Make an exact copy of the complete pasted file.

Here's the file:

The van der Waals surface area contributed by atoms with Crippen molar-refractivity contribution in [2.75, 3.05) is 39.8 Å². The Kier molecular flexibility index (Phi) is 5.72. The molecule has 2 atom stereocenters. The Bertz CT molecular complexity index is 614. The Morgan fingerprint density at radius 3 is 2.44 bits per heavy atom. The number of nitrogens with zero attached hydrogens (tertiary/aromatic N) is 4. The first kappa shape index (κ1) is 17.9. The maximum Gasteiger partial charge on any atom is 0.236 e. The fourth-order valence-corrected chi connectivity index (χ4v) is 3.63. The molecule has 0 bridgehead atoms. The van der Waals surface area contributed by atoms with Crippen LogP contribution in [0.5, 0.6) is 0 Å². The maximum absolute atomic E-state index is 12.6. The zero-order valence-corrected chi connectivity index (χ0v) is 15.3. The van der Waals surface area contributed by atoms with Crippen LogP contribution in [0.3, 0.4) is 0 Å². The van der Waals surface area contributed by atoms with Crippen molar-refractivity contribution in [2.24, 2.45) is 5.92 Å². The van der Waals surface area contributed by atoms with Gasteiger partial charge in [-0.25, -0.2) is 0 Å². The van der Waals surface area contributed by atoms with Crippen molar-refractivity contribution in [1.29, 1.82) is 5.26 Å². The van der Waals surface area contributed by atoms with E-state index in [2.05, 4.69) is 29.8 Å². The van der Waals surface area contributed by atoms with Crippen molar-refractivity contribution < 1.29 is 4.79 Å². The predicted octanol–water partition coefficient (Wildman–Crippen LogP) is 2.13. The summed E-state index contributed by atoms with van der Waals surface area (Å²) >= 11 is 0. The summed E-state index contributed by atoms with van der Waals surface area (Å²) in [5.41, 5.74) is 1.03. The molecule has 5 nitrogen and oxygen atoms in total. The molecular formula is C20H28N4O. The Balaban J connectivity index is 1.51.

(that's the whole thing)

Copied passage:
The van der Waals surface area contributed by atoms with Crippen molar-refractivity contribution in [2.75, 3.05) is 39.8 Å². The Kier molecular flexibility index (Phi) is 5.72. The molecule has 2 atom stereocenters. The Bertz CT molecular complexity index is 614. The Morgan fingerprint density at radius 3 is 2.44 bits per heavy atom. The number of nitrogens with zero attached hydrogens (tertiary/aromatic N) is 4. The first kappa shape index (κ1) is 17.9. The maximum Gasteiger partial charge on any atom is 0.236 e. The fourth-order valence-corrected chi connectivity index (χ4v) is 3.63. The molecule has 0 bridgehead atoms. The van der Waals surface area contributed by atoms with Crippen LogP contribution in [0.5, 0.6) is 0 Å². The maximum absolute atomic E-state index is 12.6. The zero-order valence-corrected chi connectivity index (χ0v) is 15.3. The van der Waals surface area contributed by atoms with Crippen LogP contribution in [0.3, 0.4) is 0 Å². The van der Waals surface area contributed by atoms with Crippen molar-refractivity contribution in [2.24, 2.45) is 5.92 Å². The van der Waals surface area contributed by atoms with Gasteiger partial charge in [-0.25, -0.2) is 0 Å². The van der Waals surface area contributed by atoms with Crippen molar-refractivity contribution in [1.29, 1.82) is 5.26 Å². The van der Waals surface area contributed by atoms with E-state index in [2.05, 4.69) is 29.8 Å². The van der Waals surface area contributed by atoms with Crippen molar-refractivity contribution < 1.29 is 4.79 Å². The predicted octanol–water partition coefficient (Wildman–Crippen LogP) is 2.13. The summed E-state index contributed by atoms with van der Waals surface area (Å²) >= 11 is 0. The summed E-state index contributed by atoms with van der Waals surface area (Å²) in [5.41, 5.74) is 1.03. The molecule has 5 nitrogen and oxygen atoms in total. The molecular formula is C20H28N4O. The Balaban J connectivity index is 1.51.